Honoured to be awarded bursary to attend Writers Victoria workshop (@Writers_Vic @ShivaunPlozza)


Here in the State of Victoria, Australia, Writers Victoria (@Writers_Vic) is the largest organisation supporting Victorian writers and literary activities. A not-for-profit incorporated association, Writers Victoria supports and connects writers at all stages of development. It has been a leading provider of information, resources and skills development for Victoria’s writing community for more than 20 years.

I have always liked Writers Victoria’s D-Writers program. Recognising the fact that writers often face barriers in the development of their literary careers, the organisation initiated a series of programs in recent years to support regional writers, young writers, writers with disability, and writers from culturally and linguistically diverse backgrounds, including Aboriginal and Torres Strait Islander writers.

I came to know the D-Writers program in 2015, after seeing a series of beautiful postcards produced for Writers Victoria’s “You, Your Story and the World: Writing the Refugee Experience” project back in 2013. At that time I didn’t know the project provided free workshops for writers from refugee and new arrival backgrounds. Nor did I realise that hosting the workshops was Robert Hillman, an author renowned for his many writings about the marginalised people of the Australian community, particularly of refugees and asylum seekers.

On that day I saw those postcards, I was attending an interview for the position “Diverse Writers China Project Officer” at Writers Victoria. That position later went to Wing Yi Chan, a talented and capable writer who developed and launched the Directory of Chinese-Australian Writers in February 2016. Wing Yi also augmented Writers Victoria’s partnership on the Chinese-Australian Writers Festival in August that year.

I didn’t get to attend the festival. However, thanks to Wing Yi and the Diverse Writers China Project, I was commissioned to write an article for The Victorian Writer magazine, a widely recognised resource for Writers Victoria members and aspiring writers across Australia. Titled “Independent Publishing and Australia’s Writers with Chinese Ancestry”, that article was published in November 2015. You can read more about it here.


As part of its efforts to support Victorian writers of diverse backgrounds, Writers Victoria recently offered a series of professional development opportunities to women writers of colour and Aboriginal and Torres Strait Islander women. According to its website, this will include “paid commissions, bursaries to attend a range of Writers Victoria courses, and a free training session for established writers on how to run writing workshops”.

I applied for both paid commission and workshop bursary, and will surely keep an eye on information about the forthcoming training session. Then, on September 6, I received news that with a bursary, I will be able to attend The Art of Criticism – Giving and Receiving Feedback workshop with Young Adult author Shivaun Plozza (@ShivaunPlozza) in January 2018. You can read Writers Victoria’s full announcement here, which was published earlier today.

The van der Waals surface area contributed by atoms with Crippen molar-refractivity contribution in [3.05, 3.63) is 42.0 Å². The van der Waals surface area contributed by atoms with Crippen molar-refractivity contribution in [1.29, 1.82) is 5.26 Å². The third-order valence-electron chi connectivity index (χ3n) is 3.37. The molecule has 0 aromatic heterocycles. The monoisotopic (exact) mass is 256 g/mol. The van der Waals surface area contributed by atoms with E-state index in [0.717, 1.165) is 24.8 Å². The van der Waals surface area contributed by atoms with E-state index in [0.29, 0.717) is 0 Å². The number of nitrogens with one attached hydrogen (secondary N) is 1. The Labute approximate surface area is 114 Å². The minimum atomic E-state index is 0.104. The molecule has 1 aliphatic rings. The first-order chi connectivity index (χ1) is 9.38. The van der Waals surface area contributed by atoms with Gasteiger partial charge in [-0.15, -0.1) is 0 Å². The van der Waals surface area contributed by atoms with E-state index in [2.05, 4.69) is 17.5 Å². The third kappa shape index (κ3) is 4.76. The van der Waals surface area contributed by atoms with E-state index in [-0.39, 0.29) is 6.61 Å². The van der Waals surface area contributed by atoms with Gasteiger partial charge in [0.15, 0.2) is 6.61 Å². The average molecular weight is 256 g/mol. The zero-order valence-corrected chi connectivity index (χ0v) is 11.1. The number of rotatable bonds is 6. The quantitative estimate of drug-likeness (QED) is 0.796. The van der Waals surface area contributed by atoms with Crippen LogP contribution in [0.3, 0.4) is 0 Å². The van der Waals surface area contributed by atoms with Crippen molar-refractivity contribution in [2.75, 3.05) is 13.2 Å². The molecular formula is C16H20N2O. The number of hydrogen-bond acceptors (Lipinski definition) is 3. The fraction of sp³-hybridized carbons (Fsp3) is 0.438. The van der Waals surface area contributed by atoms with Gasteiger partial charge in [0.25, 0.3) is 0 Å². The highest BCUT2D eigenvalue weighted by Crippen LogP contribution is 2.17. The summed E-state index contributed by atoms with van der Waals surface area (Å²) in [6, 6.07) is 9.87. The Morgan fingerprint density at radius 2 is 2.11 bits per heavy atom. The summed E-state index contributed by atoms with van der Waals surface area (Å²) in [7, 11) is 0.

In my application, I detailed my continued efforts to read and review books by Australian and international authors, especially my participation in the Australian Women Writers Challenge since 2016. I also mentioned some of my reviews that were published by various literary journals. Then I wrote:

Presently I sense a need to further develop my critical approach. I trust that Plozza’s workshop, the only one listed on Writers Victoria’s Events Calendar that focuses on giving and receiving literary feedback, will help me extend my practice as a reviewer of Australian and international authors from diverse cultural, ethnic, linguistic and/or religious backgrounds.

I attended Plozza’s talks on “autonomous adolescence” and “engaging the Internet generation” at the Reading Matters Conference after winning an A$550 Early-Career Scholarship from the State Library Victoria’s Centre for Youth Literature in June, and found her insight as an author extremely valuable. I look forward to having an opportunity to learn from her, how to give constructive criticism and to interpret/evaluate feedback from others. 

Here’s what I learned from helping to raise funds for various non-profit organisations in the past. I applied this to the writing of my application for a workshop bursary:

From time to time we all need help, and there is nothing wrong about asking for financial help. What we need to do is to honestly explain what we have done in the past as relevant and specific proof that we are serious about our work. Then, based on the kind of financial help we are seeking, clearly state what we will do, step by step, with the money if it is granted to us. Finally, elaborate on the reason(s) why our plan, if financially sustained, will help us achieve our goal. The more truthful yet precise details we can provide, the better our potential supporters will see how our goal, when achieved, can benefit us and them, as well as the whole community that both parties care about.

I look forward to attending “The Art of Criticism – Giving and Receiving Feedback” workshop in January 2018. Again, my gratitude goes to Writers Victoria for this generous support. I am certain that this valuable workshop will help to enhance my knowledge and skills as a book reviewer whose constructive criticism can benefit my fellow writers and impact positively on our literary community.


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